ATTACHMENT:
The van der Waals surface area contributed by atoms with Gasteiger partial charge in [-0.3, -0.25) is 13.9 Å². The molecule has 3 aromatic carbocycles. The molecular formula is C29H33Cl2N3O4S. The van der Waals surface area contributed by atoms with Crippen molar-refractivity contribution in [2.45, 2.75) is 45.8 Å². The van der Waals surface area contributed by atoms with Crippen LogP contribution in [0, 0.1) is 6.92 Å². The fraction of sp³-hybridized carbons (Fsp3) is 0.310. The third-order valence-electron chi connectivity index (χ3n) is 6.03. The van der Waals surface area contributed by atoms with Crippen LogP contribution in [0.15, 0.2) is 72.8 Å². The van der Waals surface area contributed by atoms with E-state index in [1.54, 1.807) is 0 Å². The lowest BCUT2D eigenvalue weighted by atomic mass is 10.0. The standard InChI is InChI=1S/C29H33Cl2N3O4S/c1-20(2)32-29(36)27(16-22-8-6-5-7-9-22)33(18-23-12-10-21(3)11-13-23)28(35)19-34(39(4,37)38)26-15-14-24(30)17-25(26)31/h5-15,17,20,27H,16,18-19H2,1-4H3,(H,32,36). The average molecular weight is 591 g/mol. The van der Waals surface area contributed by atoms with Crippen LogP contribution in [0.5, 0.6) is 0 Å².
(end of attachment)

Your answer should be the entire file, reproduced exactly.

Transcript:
The van der Waals surface area contributed by atoms with Gasteiger partial charge in [-0.3, -0.25) is 13.9 Å². The molecule has 3 aromatic carbocycles. The molecular formula is C29H33Cl2N3O4S. The van der Waals surface area contributed by atoms with Crippen molar-refractivity contribution in [2.45, 2.75) is 45.8 Å². The van der Waals surface area contributed by atoms with Crippen LogP contribution in [0, 0.1) is 6.92 Å². The fraction of sp³-hybridized carbons (Fsp3) is 0.310. The third-order valence-electron chi connectivity index (χ3n) is 6.03. The van der Waals surface area contributed by atoms with Crippen LogP contribution in [0.15, 0.2) is 72.8 Å². The van der Waals surface area contributed by atoms with E-state index in [1.54, 1.807) is 0 Å². The lowest BCUT2D eigenvalue weighted by atomic mass is 10.0. The standard InChI is InChI=1S/C29H33Cl2N3O4S/c1-20(2)32-29(36)27(16-22-8-6-5-7-9-22)33(18-23-12-10-21(3)11-13-23)28(35)19-34(39(4,37)38)26-15-14-24(30)17-25(26)31/h5-15,17,20,27H,16,18-19H2,1-4H3,(H,32,36). The average molecular weight is 591 g/mol. The van der Waals surface area contributed by atoms with Crippen LogP contribution in [0.5, 0.6) is 0 Å².